When it comes to learning a language, without doubt, the fastest way is with a personal language tutor. This is not to knock the many YouTube videos and apps that are now available, however, they are simply not able to adapt themselves to your learning needs, hone in on the elements you find more difficult and give you a stern disappointed look when you don’t complete your homework. The question is, where do you find a great language tutor and how much should they cost?

The best way to find a tutor is through a simple google search. You could use websites like FirstTutors.com, however, these websites generally take a commission from the tutor. As such, if you contact the tutor directly, you are likely to pay less. Make sure you find a tutor who you will enjoy spending time with as spending time with a tutor you don’t like can put you off learning languages for life! Whoever you choose though, make sure they have plenty of references, and that they have a DBS certificate. Also, if they don’t offer, ask for a trial lesson and test their knowledge. A good tutor should know their language inside out, and be able to explain it succinctly without using confusing jargon.
Now for the price – good tutors will charge anything between £20 and £50 a lesson, with the higher rate generally the result of their experience and qualifications, Be wary of anyone charging lower than £20 because a good tutor should be charging at least £20 for a thorough, well-planned service.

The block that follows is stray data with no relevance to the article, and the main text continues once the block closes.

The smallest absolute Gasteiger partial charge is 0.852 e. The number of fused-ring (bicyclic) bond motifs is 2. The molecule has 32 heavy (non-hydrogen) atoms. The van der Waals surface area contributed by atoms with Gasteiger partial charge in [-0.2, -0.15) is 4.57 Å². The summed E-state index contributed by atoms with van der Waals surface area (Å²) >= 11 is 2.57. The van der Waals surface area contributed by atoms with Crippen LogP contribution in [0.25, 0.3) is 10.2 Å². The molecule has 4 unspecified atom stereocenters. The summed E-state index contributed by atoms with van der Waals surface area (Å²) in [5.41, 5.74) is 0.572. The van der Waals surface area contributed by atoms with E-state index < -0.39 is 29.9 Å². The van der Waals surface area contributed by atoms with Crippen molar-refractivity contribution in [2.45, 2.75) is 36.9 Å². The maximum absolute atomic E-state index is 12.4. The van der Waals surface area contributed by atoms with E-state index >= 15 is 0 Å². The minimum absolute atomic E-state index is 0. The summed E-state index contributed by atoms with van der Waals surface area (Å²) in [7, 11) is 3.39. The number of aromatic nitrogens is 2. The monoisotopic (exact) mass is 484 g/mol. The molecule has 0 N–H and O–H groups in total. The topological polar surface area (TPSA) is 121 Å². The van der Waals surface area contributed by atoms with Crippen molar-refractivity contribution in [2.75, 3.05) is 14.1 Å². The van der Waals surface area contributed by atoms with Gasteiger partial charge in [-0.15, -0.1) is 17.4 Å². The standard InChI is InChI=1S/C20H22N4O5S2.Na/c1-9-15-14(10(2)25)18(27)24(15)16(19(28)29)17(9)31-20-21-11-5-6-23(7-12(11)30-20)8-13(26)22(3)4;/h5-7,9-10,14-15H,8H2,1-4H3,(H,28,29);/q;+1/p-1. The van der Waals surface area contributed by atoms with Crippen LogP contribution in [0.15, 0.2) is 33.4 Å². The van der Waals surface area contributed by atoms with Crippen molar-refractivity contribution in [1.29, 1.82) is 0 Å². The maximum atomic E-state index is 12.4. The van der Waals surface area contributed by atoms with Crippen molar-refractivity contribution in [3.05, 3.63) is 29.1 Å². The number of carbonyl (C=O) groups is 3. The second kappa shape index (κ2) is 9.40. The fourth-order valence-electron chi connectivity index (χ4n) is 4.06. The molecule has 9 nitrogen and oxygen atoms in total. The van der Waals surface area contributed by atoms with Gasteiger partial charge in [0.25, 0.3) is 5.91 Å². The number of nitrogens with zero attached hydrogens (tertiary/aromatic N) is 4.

Once you have settled on a tutor, think about what you really want to get out of the lessons. Do you want to learn a few phrases for a short holiday, or do you want to achieve fluency in order to get a job abroad? Furthermore, if you want to improve your listening skills, what would you like to listen to? Is it going to be more useful to listen to audio related to business? Lots of students prefer to leave it up to the tutor to decide, but the more ownership you have over the content of your lessons, the more chance the tutor has of finding material that really engages with you.

Whatever your goals, it is well worth coordinating your lessons with a formal qualification. This helps motivate you and direct your studies. Add to this, it gives you something tangible for all your hard work that could lead to a promotion or a new job.
As a final note, make sure your tutor sets plenty of homework. Getting your money’s worth from a personal language tutor should be as much about putting in the hours during and after the lesson.

I hope this article has been of some assistance, and if it has inspired you to start learning with a personal language tutor please leave a comment below. Furthermore, if you have any questions about this article, please feel free to send me a message.